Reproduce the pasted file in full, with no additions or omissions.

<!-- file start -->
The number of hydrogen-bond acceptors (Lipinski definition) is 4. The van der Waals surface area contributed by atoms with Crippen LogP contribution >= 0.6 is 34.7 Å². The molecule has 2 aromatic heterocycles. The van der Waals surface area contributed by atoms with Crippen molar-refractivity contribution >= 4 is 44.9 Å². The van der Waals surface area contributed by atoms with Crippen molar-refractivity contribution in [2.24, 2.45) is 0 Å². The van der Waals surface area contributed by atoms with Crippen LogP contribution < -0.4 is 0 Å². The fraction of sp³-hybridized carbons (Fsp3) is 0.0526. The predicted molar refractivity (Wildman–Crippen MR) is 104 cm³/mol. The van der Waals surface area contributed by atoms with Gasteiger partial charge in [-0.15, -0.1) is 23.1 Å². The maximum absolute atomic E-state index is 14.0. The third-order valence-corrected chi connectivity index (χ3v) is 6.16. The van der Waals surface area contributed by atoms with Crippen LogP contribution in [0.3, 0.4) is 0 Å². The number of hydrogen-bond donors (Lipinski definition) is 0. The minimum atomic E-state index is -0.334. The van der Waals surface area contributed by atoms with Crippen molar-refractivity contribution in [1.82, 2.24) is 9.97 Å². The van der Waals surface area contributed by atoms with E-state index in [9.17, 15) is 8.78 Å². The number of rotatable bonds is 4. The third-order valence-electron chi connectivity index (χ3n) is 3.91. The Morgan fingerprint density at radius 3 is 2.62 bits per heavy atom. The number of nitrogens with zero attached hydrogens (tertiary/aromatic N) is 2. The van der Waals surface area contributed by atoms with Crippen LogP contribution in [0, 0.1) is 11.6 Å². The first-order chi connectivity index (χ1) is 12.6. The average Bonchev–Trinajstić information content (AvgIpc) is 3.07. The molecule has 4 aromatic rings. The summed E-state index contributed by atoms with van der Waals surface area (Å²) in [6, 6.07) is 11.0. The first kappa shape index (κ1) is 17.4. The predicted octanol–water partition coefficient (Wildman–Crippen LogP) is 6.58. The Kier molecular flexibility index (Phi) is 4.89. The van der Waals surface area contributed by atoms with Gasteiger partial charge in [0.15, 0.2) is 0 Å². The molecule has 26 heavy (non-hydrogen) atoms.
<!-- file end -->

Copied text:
The number of hydrogen-bond acceptors (Lipinski definition) is 4. The van der Waals surface area contributed by atoms with Crippen LogP contribution >= 0.6 is 34.7 Å². The molecule has 2 aromatic heterocycles. The van der Waals surface area contributed by atoms with Crippen molar-refractivity contribution >= 4 is 44.9 Å². The van der Waals surface area contributed by atoms with Crippen molar-refractivity contribution in [2.24, 2.45) is 0 Å². The van der Waals surface area contributed by atoms with Crippen LogP contribution < -0.4 is 0 Å². The fraction of sp³-hybridized carbons (Fsp3) is 0.0526. The predicted molar refractivity (Wildman–Crippen MR) is 104 cm³/mol. The van der Waals surface area contributed by atoms with Gasteiger partial charge in [-0.15, -0.1) is 23.1 Å². The maximum absolute atomic E-state index is 14.0. The third-order valence-corrected chi connectivity index (χ3v) is 6.16. The van der Waals surface area contributed by atoms with Crippen LogP contribution in [0.3, 0.4) is 0 Å². The number of hydrogen-bond donors (Lipinski definition) is 0. The minimum atomic E-state index is -0.334. The van der Waals surface area contributed by atoms with Crippen molar-refractivity contribution in [1.82, 2.24) is 9.97 Å². The van der Waals surface area contributed by atoms with E-state index in [9.17, 15) is 8.78 Å². The number of rotatable bonds is 4. The third-order valence-electron chi connectivity index (χ3n) is 3.91. The Morgan fingerprint density at radius 3 is 2.62 bits per heavy atom. The number of nitrogens with zero attached hydrogens (tertiary/aromatic N) is 2. The van der Waals surface area contributed by atoms with Crippen LogP contribution in [0, 0.1) is 11.6 Å². The first-order chi connectivity index (χ1) is 12.6. The average Bonchev–Trinajstić information content (AvgIpc) is 3.07. The molecule has 4 aromatic rings. The summed E-state index contributed by atoms with van der Waals surface area (Å²) in [6, 6.07) is 11.0. The first kappa shape index (κ1) is 17.4. The predicted octanol–water partition coefficient (Wildman–Crippen LogP) is 6.58. The Kier molecular flexibility index (Phi) is 4.89. The van der Waals surface area contributed by atoms with Gasteiger partial charge in [0.15, 0.2) is 0 Å². The molecule has 26 heavy (non-hydrogen) atoms.